Fish often become trapped in the shallows during exceptionally low tides, even big fish like mullet and wrasse, but it’s the first time I’ve met an adult shark on a rockpooling trip.
It’s been a cold but productive afternoon and I’m about to head home to defrost my painfully frozen fingers when a movement in the kelp around ten metres away grabs my attention. At first I assume it’s a shoal of fish searching for a way back to the open sea, then a powerful tail flicks up and, even from this distance, I can see it’s large.
I think I know what it is even before the two dorsal fins break the surface. This is an adult shark, a bull huss or nursehound (Scyliorhinus stellaris), the larger of the two species of catshark that occur inshore here. It can grow to around 1.5 metres and this specimen isn’t far off that length.
My numb fingers struggle with the buttons on the camera. I can’t believe that I’m in water barely shin deep watching a shark. It may have come in to lay its long jade-green egg case. . I’ve found several live ‘mermaid’s purses’ today, some freshly laid, attached to the seaweed with curly tendrils. I’ve never seen the adult shark here before though.
I watch the shark weaving among the weed, trying to find a path to the deeper water. It seems about to swim away, then turns. I hold my breath as it thrashes through the shallows, its head jerking from side to side, heading straight for me.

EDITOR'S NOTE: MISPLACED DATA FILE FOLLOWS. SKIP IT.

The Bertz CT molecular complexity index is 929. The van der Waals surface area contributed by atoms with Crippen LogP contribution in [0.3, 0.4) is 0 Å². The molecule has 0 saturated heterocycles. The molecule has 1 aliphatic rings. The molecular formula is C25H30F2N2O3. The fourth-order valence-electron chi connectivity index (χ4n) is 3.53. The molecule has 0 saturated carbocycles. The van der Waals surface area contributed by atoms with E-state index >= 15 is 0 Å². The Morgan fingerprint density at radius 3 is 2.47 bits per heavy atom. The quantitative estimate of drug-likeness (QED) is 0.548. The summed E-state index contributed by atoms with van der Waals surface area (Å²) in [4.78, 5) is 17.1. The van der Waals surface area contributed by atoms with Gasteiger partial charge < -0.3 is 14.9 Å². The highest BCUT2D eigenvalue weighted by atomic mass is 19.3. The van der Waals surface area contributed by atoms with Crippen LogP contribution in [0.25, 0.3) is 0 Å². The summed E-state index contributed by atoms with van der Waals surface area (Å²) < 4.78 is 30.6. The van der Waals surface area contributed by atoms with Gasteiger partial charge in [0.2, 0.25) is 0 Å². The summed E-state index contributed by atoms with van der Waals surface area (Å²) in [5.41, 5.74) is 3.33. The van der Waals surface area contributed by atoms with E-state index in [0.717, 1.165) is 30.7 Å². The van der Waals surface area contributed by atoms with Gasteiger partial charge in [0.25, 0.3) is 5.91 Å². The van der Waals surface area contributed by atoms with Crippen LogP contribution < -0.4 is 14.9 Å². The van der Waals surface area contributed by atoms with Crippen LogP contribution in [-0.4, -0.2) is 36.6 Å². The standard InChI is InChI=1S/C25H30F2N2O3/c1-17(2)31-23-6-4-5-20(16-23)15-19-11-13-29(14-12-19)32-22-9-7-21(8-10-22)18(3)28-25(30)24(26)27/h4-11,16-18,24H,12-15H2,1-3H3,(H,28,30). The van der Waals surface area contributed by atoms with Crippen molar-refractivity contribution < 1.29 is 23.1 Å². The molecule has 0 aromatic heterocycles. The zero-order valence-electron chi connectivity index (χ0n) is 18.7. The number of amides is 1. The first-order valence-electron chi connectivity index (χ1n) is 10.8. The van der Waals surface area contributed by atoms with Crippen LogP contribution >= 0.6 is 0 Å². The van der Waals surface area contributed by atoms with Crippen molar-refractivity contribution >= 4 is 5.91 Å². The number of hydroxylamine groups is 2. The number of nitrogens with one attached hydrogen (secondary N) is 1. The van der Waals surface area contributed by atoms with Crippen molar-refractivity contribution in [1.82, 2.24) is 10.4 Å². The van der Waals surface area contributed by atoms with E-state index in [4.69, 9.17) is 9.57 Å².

As the shark thrusts towards me at ankle height, I’m beginning to wonder whether it’s about to put holes in my waders. I know these animals aren’t aggressive, but this one is trapped and I’m guessing it probably hasn’t read the tide times to know that the water’s about to rise. Rightly or wrongly, my fear of getting cold water in my boots far outweighs my fear of a shark bite. When it’s less than a metre away from my toes it stops, behind a low rock.
I take photos, being careful not to get too close. I’m sure it’s aware of my presence; it seems to follow me with its elongate, almost feline eyes. The bull huss rests calmly, the water deep enough to allow it to breathe comfortably. I’m amazed by the length of it, by the beautiful spotted patterning on its rough skin, by the powerful spread of its pectoral fins.
Rain spatters in on the blustery wind. I step reluctantly away and head up the deserted shore, my breath still short with the shock and excitement of the encounter, desperate to tell someone but with no words to describe just how special that moment was.
Bull huss are harmless to humans and it’s very unusual to find one on the shore like this.
Still, children often ask me if they might find sharks in rockpools and I’m delighted that now I can say that yes, you might – I did, so you could too!
You can find lots of information about shark conservation on the Shark Trust website including this fantastic guide to egg-case identification and recording. Sharks and rays are slow breeders and many species are endangered.